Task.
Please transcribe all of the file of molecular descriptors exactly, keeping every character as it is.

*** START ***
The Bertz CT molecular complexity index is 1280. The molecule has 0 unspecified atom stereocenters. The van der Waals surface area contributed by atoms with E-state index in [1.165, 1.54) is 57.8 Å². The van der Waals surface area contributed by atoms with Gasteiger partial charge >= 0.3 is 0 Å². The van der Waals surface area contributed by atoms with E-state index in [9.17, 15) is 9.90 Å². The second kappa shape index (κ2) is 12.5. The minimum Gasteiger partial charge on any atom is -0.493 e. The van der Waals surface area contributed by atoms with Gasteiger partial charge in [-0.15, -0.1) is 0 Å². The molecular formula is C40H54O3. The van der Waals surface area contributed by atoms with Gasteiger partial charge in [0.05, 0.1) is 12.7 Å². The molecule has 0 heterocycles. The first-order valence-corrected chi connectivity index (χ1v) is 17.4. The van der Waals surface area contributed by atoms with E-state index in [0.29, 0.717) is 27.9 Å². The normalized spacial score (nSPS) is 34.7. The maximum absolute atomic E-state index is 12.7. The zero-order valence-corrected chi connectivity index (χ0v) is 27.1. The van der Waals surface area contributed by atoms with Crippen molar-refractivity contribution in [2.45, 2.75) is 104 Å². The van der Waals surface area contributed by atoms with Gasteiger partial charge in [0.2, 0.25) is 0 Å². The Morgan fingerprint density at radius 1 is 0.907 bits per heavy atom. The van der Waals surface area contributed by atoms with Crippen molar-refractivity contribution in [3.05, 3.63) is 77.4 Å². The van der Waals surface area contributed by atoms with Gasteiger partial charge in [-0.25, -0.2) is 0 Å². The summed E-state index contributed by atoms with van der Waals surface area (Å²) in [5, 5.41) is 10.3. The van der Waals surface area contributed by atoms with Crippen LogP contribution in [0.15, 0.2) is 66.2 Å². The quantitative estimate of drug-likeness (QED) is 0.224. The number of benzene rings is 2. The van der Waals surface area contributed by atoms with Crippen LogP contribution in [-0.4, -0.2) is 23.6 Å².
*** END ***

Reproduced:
The Bertz CT molecular complexity index is 1280. The molecule has 0 unspecified atom stereocenters. The van der Waals surface area contributed by atoms with E-state index in [1.165, 1.54) is 57.8 Å². The van der Waals surface area contributed by atoms with Gasteiger partial charge >= 0.3 is 0 Å². The van der Waals surface area contributed by atoms with E-state index in [9.17, 15) is 9.90 Å². The second kappa shape index (κ2) is 12.5. The minimum Gasteiger partial charge on any atom is -0.493 e. The van der Waals surface area contributed by atoms with Gasteiger partial charge in [-0.15, -0.1) is 0 Å². The molecular formula is C40H54O3. The van der Waals surface area contributed by atoms with Gasteiger partial charge in [0.05, 0.1) is 12.7 Å². The molecule has 0 heterocycles. The first-order valence-corrected chi connectivity index (χ1v) is 17.4. The van der Waals surface area contributed by atoms with E-state index in [0.29, 0.717) is 27.9 Å². The normalized spacial score (nSPS) is 34.7. The maximum absolute atomic E-state index is 12.7. The zero-order valence-corrected chi connectivity index (χ0v) is 27.1. The van der Waals surface area contributed by atoms with Crippen molar-refractivity contribution in [2.45, 2.75) is 104 Å². The van der Waals surface area contributed by atoms with Gasteiger partial charge in [0.2, 0.25) is 0 Å². The Morgan fingerprint density at radius 1 is 0.907 bits per heavy atom. The van der Waals surface area contributed by atoms with Crippen molar-refractivity contribution in [3.05, 3.63) is 77.4 Å². The van der Waals surface area contributed by atoms with Gasteiger partial charge in [-0.25, -0.2) is 0 Å². The summed E-state index contributed by atoms with van der Waals surface area (Å²) in [5, 5.41) is 10.3. The van der Waals surface area contributed by atoms with Crippen LogP contribution in [0.15, 0.2) is 66.2 Å². The quantitative estimate of drug-likeness (QED) is 0.224. The number of benzene rings is 2. The van der Waals surface area contributed by atoms with Crippen LogP contribution in [-0.4, -0.2) is 23.6 Å².